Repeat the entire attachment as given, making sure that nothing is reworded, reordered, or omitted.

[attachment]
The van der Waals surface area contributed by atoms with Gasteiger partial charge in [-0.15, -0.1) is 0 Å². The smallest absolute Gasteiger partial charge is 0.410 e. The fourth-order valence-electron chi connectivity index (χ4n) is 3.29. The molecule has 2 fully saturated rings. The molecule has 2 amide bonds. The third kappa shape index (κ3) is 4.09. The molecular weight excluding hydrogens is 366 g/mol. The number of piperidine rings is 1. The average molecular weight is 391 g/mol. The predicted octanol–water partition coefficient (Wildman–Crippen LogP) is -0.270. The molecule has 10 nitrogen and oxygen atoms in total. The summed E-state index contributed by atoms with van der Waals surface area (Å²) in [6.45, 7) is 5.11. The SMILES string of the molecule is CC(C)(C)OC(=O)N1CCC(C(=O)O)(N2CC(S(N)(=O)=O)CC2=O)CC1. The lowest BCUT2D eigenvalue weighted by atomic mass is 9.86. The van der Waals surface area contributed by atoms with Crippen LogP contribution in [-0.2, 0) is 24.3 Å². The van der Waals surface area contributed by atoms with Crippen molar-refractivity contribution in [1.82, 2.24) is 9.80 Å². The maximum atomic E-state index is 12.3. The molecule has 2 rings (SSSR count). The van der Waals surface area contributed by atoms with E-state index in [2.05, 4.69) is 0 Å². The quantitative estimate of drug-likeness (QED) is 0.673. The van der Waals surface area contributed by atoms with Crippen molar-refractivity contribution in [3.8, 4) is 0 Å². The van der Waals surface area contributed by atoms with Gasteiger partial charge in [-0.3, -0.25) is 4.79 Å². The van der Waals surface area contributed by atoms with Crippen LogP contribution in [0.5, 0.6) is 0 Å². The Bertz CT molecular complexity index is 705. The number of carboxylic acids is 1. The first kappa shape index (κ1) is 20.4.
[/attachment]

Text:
The van der Waals surface area contributed by atoms with Gasteiger partial charge in [-0.15, -0.1) is 0 Å². The smallest absolute Gasteiger partial charge is 0.410 e. The fourth-order valence-electron chi connectivity index (χ4n) is 3.29. The molecule has 2 fully saturated rings. The molecule has 2 amide bonds. The third kappa shape index (κ3) is 4.09. The molecular weight excluding hydrogens is 366 g/mol. The number of piperidine rings is 1. The average molecular weight is 391 g/mol. The predicted octanol–water partition coefficient (Wildman–Crippen LogP) is -0.270. The molecule has 10 nitrogen and oxygen atoms in total. The summed E-state index contributed by atoms with van der Waals surface area (Å²) in [6.45, 7) is 5.11. The SMILES string of the molecule is CC(C)(C)OC(=O)N1CCC(C(=O)O)(N2CC(S(N)(=O)=O)CC2=O)CC1. The lowest BCUT2D eigenvalue weighted by atomic mass is 9.86. The van der Waals surface area contributed by atoms with Crippen LogP contribution in [-0.2, 0) is 24.3 Å². The van der Waals surface area contributed by atoms with Crippen molar-refractivity contribution in [1.82, 2.24) is 9.80 Å². The maximum atomic E-state index is 12.3. The molecule has 2 rings (SSSR count). The van der Waals surface area contributed by atoms with E-state index in [2.05, 4.69) is 0 Å². The quantitative estimate of drug-likeness (QED) is 0.673. The van der Waals surface area contributed by atoms with Crippen molar-refractivity contribution in [3.8, 4) is 0 Å². The van der Waals surface area contributed by atoms with Gasteiger partial charge in [-0.3, -0.25) is 4.79 Å². The van der Waals surface area contributed by atoms with Crippen LogP contribution in [0.5, 0.6) is 0 Å². The Bertz CT molecular complexity index is 705. The number of carboxylic acids is 1. The first kappa shape index (κ1) is 20.4.